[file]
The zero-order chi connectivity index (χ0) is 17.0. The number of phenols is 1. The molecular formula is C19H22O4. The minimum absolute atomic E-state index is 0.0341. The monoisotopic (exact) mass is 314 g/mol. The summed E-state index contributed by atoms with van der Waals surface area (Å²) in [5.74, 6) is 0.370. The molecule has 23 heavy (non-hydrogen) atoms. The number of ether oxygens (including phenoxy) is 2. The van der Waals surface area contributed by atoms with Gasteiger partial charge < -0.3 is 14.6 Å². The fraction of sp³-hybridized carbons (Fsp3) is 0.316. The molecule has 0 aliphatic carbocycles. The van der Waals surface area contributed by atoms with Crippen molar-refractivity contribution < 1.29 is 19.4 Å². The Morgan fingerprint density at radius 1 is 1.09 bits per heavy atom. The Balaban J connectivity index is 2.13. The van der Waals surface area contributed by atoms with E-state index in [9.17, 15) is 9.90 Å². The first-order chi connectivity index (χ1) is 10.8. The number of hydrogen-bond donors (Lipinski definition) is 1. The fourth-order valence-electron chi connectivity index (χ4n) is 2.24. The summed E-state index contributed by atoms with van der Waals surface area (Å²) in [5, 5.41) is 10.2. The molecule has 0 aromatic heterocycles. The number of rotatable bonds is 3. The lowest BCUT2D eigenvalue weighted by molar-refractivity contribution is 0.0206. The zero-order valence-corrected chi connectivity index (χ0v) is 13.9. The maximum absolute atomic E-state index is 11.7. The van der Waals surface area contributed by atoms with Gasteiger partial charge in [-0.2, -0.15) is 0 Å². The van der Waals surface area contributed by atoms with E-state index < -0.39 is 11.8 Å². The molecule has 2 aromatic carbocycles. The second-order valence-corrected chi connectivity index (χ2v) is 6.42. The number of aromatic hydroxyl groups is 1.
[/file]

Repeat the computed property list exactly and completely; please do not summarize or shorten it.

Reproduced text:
The zero-order chi connectivity index (χ0) is 17.0. The number of phenols is 1. The molecular formula is C19H22O4. The minimum absolute atomic E-state index is 0.0341. The monoisotopic (exact) mass is 314 g/mol. The summed E-state index contributed by atoms with van der Waals surface area (Å²) in [5.74, 6) is 0.370. The molecule has 23 heavy (non-hydrogen) atoms. The number of ether oxygens (including phenoxy) is 2. The van der Waals surface area contributed by atoms with Gasteiger partial charge < -0.3 is 14.6 Å². The fraction of sp³-hybridized carbons (Fsp3) is 0.316. The molecule has 0 aliphatic carbocycles. The van der Waals surface area contributed by atoms with Crippen molar-refractivity contribution < 1.29 is 19.4 Å². The Morgan fingerprint density at radius 1 is 1.09 bits per heavy atom. The Balaban J connectivity index is 2.13. The van der Waals surface area contributed by atoms with E-state index in [9.17, 15) is 9.90 Å². The first-order chi connectivity index (χ1) is 10.8. The number of hydrogen-bond donors (Lipinski definition) is 1. The fourth-order valence-electron chi connectivity index (χ4n) is 2.24. The summed E-state index contributed by atoms with van der Waals surface area (Å²) in [5, 5.41) is 10.2. The molecule has 0 aromatic heterocycles. The number of rotatable bonds is 3. The lowest BCUT2D eigenvalue weighted by molar-refractivity contribution is 0.0206. The zero-order valence-corrected chi connectivity index (χ0v) is 13.9. The maximum absolute atomic E-state index is 11.7. The van der Waals surface area contributed by atoms with Gasteiger partial charge in [-0.2, -0.15) is 0 Å². The van der Waals surface area contributed by atoms with E-state index < -0.39 is 11.8 Å². The molecule has 2 aromatic carbocycles. The second-order valence-corrected chi connectivity index (χ2v) is 6.42. The number of aromatic hydroxyl groups is 1.